Your thoughts? Omo or Ada? Or?
Steph

P.S. My oldest peach tree is loaded with fruit this year! They are just ripening now.





29 comments:

  1. Replies
    1. Fun Seinfeld clip, Paul.

      Innocent peaches?

      Delete
  2. If we were near you, we'd bake you a peach pie.

    ReplyDelete
    Replies
    1. Yum, Joanne! I am freezing a bunch and making jam. And passing on some of the bounty to friends and neighbors.

      Delete
  3. Thanks for the link to this, WW. It is much more accessible with my new higher speed internet connection.
    I like concepts like this one where the imagination can almost see the processes that were at work. Thanks.
    The bone (femur?) pics seem to refer to extant gray mouse and dwarf lemurs, but they are 3 inches long, almost cat size. I must have missed something.

    ReplyDelete
    Replies
    1. Welcome, Mendo Jim. The femur figure is misleading; I believe the femur on the left is actual size and the one on the right is enlarged to show detail. The authors have posted images of bones found to this online virtual fossil "repository."

      So, the actual size of these fossil femurs is likely closer to 2 inches.

      Delete
  4. Replies
    1. jan, you are really out there today. . .

      Mordor macula--great name. I am seeing red.

      Delete
    2. Graffiti here. Graffiti way out there.

      Local newscasters had an unfortunate mix-up this week reporting nuclear tests in North Dakota and pipeline issues in North Korea. . .

      Delete
    3. No, there hasn't been a nuclear weapons incident in North Dakota in nine years.

      Delete
    4. ... Though ND has considerably more nuclear firepower than DPRK.

      Delete
    5. Commenting in nuclear-free Canadian to acknowledge that some of ND's nukes are based less than a mile from the border?

      Delete
  5. Speaking of time periods ending in "e," if all NPR puzzle-doers were geniuses like Mendo Jim and jan, , or genius/geologists like Scientific Steph, a correct answer to Will Shortz’s puzzle this week could be these seven epochs, which are very “well-known” to geniuses.

    LegoLamentsThatSuchEpochsAreNotSoWellKnownToBarryPaulAndLego

    ReplyDelete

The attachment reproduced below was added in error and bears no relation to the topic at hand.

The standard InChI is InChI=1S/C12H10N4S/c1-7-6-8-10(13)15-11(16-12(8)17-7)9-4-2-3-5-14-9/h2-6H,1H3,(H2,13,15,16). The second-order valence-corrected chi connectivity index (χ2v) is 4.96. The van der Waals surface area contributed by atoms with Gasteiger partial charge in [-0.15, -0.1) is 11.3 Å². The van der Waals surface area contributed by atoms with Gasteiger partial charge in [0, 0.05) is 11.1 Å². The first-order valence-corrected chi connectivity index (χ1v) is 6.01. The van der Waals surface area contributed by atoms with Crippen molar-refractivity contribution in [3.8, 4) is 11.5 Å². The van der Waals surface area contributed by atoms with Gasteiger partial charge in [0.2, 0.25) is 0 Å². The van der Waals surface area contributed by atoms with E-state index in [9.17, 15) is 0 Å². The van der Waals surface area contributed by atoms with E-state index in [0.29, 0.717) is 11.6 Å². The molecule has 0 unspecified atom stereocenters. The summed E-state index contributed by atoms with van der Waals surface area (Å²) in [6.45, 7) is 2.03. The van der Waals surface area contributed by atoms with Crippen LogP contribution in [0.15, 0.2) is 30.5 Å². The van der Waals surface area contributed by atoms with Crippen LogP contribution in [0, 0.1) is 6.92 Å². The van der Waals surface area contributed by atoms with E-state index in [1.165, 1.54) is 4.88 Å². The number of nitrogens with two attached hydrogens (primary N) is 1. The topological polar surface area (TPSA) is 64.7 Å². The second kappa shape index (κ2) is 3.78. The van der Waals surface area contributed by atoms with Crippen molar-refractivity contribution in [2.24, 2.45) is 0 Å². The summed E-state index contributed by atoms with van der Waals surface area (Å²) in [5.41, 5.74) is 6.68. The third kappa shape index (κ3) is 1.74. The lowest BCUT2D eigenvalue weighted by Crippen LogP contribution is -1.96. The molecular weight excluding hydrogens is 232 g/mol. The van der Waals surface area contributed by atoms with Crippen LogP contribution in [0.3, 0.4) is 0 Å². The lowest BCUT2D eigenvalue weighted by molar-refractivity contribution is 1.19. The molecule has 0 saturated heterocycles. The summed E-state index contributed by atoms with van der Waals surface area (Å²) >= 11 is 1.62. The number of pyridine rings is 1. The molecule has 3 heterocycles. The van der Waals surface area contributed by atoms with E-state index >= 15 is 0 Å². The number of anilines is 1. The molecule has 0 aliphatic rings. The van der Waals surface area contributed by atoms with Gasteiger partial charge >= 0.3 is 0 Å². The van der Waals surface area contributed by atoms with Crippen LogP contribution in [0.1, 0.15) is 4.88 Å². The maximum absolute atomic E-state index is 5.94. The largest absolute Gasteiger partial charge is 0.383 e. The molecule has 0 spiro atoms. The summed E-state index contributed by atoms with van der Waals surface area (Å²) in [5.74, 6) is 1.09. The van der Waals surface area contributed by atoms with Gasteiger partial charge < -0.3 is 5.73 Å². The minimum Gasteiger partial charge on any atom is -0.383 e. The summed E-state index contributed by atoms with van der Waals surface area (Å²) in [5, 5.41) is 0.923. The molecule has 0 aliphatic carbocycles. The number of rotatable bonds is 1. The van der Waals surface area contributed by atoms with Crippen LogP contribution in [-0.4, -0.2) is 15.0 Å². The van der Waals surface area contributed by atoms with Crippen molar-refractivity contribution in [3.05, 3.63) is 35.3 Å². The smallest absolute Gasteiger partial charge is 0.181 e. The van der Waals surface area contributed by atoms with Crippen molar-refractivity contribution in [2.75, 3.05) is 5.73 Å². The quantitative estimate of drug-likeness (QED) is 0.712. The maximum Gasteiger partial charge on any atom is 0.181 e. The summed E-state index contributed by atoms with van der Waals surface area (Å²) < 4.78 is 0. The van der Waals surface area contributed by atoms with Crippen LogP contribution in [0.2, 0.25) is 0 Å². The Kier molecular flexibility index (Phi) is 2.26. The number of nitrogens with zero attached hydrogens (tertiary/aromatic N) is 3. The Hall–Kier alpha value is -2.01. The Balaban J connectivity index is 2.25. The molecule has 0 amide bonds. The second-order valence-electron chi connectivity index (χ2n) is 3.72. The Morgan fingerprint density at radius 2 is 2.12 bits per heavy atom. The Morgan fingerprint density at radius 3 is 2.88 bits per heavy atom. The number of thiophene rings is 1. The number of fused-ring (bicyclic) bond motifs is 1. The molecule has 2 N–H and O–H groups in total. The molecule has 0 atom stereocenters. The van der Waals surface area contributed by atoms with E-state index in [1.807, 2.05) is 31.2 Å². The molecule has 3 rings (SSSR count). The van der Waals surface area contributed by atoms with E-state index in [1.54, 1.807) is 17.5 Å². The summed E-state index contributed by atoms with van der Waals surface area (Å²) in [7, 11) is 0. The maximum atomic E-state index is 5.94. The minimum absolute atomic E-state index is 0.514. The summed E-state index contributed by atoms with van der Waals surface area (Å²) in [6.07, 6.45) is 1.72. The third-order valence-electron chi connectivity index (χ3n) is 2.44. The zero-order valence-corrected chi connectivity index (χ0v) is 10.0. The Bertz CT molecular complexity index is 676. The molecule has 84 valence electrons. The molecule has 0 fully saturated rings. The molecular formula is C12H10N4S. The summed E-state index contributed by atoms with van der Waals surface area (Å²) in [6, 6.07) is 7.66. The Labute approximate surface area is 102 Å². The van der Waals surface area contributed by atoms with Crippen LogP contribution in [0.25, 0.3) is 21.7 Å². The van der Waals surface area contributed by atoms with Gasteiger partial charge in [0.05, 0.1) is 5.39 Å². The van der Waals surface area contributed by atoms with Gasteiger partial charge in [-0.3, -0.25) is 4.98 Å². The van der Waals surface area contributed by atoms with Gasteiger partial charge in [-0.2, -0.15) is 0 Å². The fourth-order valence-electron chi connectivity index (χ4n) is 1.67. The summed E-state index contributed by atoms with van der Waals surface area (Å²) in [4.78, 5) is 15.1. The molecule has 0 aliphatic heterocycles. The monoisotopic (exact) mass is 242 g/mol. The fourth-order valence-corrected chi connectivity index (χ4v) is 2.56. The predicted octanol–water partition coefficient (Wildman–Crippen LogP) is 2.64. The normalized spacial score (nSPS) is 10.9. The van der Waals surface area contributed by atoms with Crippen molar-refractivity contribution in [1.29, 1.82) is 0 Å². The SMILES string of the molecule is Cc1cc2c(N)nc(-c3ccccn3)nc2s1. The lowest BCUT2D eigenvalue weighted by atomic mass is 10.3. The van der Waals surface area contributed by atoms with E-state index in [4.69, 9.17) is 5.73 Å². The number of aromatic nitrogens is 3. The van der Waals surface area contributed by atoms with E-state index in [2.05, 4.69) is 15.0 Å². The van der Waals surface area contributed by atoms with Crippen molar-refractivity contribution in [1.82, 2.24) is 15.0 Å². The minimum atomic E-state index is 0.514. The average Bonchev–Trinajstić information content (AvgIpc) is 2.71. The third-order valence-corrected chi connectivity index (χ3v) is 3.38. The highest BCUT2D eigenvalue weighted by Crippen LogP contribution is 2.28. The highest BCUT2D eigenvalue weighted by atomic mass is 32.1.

Replies
    1. Lego, e-pochs(pox), huh? Is that like getting chicken pox over the internet?

      --Emily Varicella--

      Delete
  6. Parse your thumbnail, Steph: Tarse, Tarsier, Tarsiest? (Am I a Tarsier parsier now?)

    ReplyDelete
    Replies
    1. Thank heavens for consonants. . .πŸ˜†

      We most definitely need a word/puzzle lover at NPR on Sundays!

      Delete
  7. Testing:
    πŸŒπŸŒŽπŸŒπŸŽΉπŸ˜‡πŸ˜•πŸŒ‰πŸŽΆπŸ’€

    ReplyDelete
    Replies
    1. Aha! Wake up, Blaine and PC, the Philistines are upon you!

      Delete
    2. These are great, Paul. I did fiddle around with some settings; wonder if I enabled pictographs πŸ˜‰. Cool bridge.

      Delete
  8. Anyone know much about "Cyonara," a lambda-cyhalothrin pesticide? A lawn service is using it to control bugs in our neighborhood. The name, though "clever," sounds ominous. . .

    ReplyDelete
    Replies
    1. Here's the product web page, and here's the MSDS. Don't drink it, don't put it in your fish tank.

      Delete
    2. Thanks, jan. Hope our local bees and cicadas will not be affected.

      Delete
    3. Just a curious observation:
      I did a quick count of the "states registered" and got 48. The missing 2? You guessed it -- AK & HI. Any hypotheses?

      Delete
    4. That is curious, Paul. Hawaii has a very, very active anti-GMO and anti-pesticides faction. Guessing the bugs don't flourish in Alaska so there's little need?

      Delete
  9. New post on "Antikytherian Mechanism Shipwreck Revisited: Human Skeleton Over 2,000 Years Old Discovered at Site" is now up.

    ReplyDelete